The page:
For a very limited time, McKinsey has The McKinsey Quarterly: The adaptable corporation available to read and download for readers of their Strategy newsletter. It’s a good piece, and highlights some key points that many modern organisations are not just failing at, but actively obstructing themselves.
Any business faces two basic demands: it must execute its current activities to survive today’s challenges and adapt those activities to survive tomorrow’s…The evidence suggests that most companies are far better at the executing half of the dialectic than at the adapting half.
One of the symptoms of this, that I went on record in Personnel Today with recently, is the great enthusiasm and dependence on various quality programs – Six Sigma, ISO9001 etc. While these can be beneficial, they are all focused on embedding current processes in stone and ensuring that everyone follows them. And by fixing them in their current format, there is an implicit message that there will never be a better way of doing this.
It has been argued that these processes are always open to be updated and improved, but let’s be real for a second. Introducing new ideas and processes in any organisation is challenge enough in its own right – having to convince the Quality tsars of the value of the changes presents even larger obstacles. You have to be both convinced of your innovation and seriously committed to the organisation to be willing to pursue it.
Another focus of the article that is crucial to understanding organisational cultures and behaviours is its discussion of mental models – or cognitive patterns.
Why is it that people sometimes “just don’t get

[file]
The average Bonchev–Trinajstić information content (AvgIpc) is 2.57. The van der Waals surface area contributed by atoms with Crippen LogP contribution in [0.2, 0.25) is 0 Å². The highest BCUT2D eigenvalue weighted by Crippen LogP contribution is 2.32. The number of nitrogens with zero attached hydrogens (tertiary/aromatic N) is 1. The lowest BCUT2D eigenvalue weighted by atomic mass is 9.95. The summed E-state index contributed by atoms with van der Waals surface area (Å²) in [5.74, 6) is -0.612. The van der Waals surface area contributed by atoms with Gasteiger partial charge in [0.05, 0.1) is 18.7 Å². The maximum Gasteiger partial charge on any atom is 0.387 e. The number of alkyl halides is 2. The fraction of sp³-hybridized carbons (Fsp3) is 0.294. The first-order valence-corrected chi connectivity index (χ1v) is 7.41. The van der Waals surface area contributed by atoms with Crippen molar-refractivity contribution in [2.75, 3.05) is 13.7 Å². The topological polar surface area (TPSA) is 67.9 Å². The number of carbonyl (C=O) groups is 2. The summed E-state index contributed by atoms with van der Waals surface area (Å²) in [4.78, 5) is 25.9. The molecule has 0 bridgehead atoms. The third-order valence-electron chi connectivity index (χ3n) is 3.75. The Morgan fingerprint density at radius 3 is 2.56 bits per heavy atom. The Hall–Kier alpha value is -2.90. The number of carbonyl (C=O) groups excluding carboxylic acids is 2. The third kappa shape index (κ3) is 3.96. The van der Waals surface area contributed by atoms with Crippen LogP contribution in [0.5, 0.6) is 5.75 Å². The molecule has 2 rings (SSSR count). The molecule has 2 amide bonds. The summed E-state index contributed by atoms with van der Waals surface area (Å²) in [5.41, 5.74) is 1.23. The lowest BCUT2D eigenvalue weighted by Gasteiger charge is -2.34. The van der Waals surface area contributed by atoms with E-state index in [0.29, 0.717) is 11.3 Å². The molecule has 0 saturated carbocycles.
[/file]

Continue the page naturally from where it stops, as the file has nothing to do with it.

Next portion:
it,” even in the face of overwhelming evidence?…Mental models become more rigid, more locked in, and more averse to novelty as we gain experience…The answer may lie in the way we learn and categorize information in our mental models...Our environment
gives us feedback about which do and don’t work. Over time we tend to
give more weight to those that have worked in the past.
The disadvantage is that we are
less likely to respond correctly in unfamiliar situations.
As we gain experience…our mental models grow into
complex structures of categories, interlinked rules, and weightings. We
become less likely to perceive experiences as totally new and instead
try to relate them to previous ones, which we group into existing
categories…Mental models tend to settle over time, and
bigger and bigger shocks are needed to shake them up.
Yet when the environment changes significantly, such individuals may
have difficulty recognizing the change and then, once they do, may draw
too heavily on what has worked in the past. This kind of inertia helps
to explain the hero-rogue syndrome:
a CEO executes successfully in one environment, is lauded by the press
and investors, and then falls off a cliff when the environment changes.
It also helps to explain why many turnarounds involve wholesale changes
in top management: it is often easier and faster to change which people
occupy the executive suite than to change their mental models.
The other drawback is not just that the mental models are difficult to change but, given that we tend to see what we expect to see, people will lever conflicting information into current mental models until long after the models themselves are outdated.
Companies have two ways of overcoming these barriers. One is what Jack
Welch called the “hardware” of an organization (its structure and
processes), the other the “software” (norms and culture). The two sides
must be consistent and mutually reinforcing to create a coherent social
…An organization’s norms are “should” or “ought” statements about what
it regards as the right, appropriate, or expected thing to do in a
given situation. Taken together, norms create an organizational
culture. Just as Tolstoy famously said, “All happy families resemble
one another, but each unhappy family is unhappy in its own way,” the
norms of companies that are both high performing and adaptive have a
Great article. Useful thinking.